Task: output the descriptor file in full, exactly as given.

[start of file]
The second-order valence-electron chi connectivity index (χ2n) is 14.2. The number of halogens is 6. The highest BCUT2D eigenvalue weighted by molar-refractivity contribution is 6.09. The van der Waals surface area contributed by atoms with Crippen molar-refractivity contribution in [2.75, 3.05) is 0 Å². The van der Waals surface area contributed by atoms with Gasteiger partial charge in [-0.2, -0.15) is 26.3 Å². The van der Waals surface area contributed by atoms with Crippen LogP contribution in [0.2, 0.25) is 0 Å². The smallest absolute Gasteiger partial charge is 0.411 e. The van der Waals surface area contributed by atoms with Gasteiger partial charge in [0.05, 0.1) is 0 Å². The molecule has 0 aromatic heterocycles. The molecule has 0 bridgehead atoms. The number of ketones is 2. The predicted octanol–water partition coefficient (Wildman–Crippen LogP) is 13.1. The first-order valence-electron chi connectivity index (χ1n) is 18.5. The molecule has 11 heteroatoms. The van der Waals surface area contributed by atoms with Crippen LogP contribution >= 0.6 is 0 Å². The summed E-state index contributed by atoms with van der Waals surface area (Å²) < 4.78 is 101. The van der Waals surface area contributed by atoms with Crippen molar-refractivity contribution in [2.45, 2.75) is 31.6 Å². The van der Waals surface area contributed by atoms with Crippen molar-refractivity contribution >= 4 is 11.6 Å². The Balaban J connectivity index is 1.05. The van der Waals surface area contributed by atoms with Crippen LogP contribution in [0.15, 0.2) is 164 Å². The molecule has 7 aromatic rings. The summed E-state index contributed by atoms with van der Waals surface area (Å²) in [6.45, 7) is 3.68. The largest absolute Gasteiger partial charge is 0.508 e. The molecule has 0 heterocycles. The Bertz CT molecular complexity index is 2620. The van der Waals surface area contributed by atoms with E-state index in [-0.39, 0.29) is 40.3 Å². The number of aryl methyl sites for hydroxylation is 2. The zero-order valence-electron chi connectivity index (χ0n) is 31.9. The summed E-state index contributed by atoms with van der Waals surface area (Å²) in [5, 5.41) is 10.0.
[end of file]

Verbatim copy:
The second-order valence-electron chi connectivity index (χ2n) is 14.2. The number of halogens is 6. The highest BCUT2D eigenvalue weighted by molar-refractivity contribution is 6.09. The van der Waals surface area contributed by atoms with Crippen molar-refractivity contribution in [2.75, 3.05) is 0 Å². The van der Waals surface area contributed by atoms with Gasteiger partial charge in [-0.2, -0.15) is 26.3 Å². The van der Waals surface area contributed by atoms with Crippen LogP contribution in [0.2, 0.25) is 0 Å². The smallest absolute Gasteiger partial charge is 0.411 e. The van der Waals surface area contributed by atoms with Gasteiger partial charge in [0.05, 0.1) is 0 Å². The molecule has 0 aromatic heterocycles. The molecule has 0 bridgehead atoms. The number of ketones is 2. The predicted octanol–water partition coefficient (Wildman–Crippen LogP) is 13.1. The first-order valence-electron chi connectivity index (χ1n) is 18.5. The molecule has 11 heteroatoms. The van der Waals surface area contributed by atoms with Crippen LogP contribution >= 0.6 is 0 Å². The summed E-state index contributed by atoms with van der Waals surface area (Å²) < 4.78 is 101. The van der Waals surface area contributed by atoms with Crippen molar-refractivity contribution in [2.45, 2.75) is 31.6 Å². The van der Waals surface area contributed by atoms with Crippen molar-refractivity contribution >= 4 is 11.6 Å². The Balaban J connectivity index is 1.05. The van der Waals surface area contributed by atoms with Crippen LogP contribution in [0.15, 0.2) is 164 Å². The molecule has 7 aromatic rings. The summed E-state index contributed by atoms with van der Waals surface area (Å²) in [6.45, 7) is 3.68. The largest absolute Gasteiger partial charge is 0.508 e. The molecule has 0 heterocycles. The Bertz CT molecular complexity index is 2620. The van der Waals surface area contributed by atoms with E-state index in [-0.39, 0.29) is 40.3 Å². The number of aryl methyl sites for hydroxylation is 2. The zero-order valence-electron chi connectivity index (χ0n) is 31.9. The summed E-state index contributed by atoms with van der Waals surface area (Å²) in [5, 5.41) is 10.0.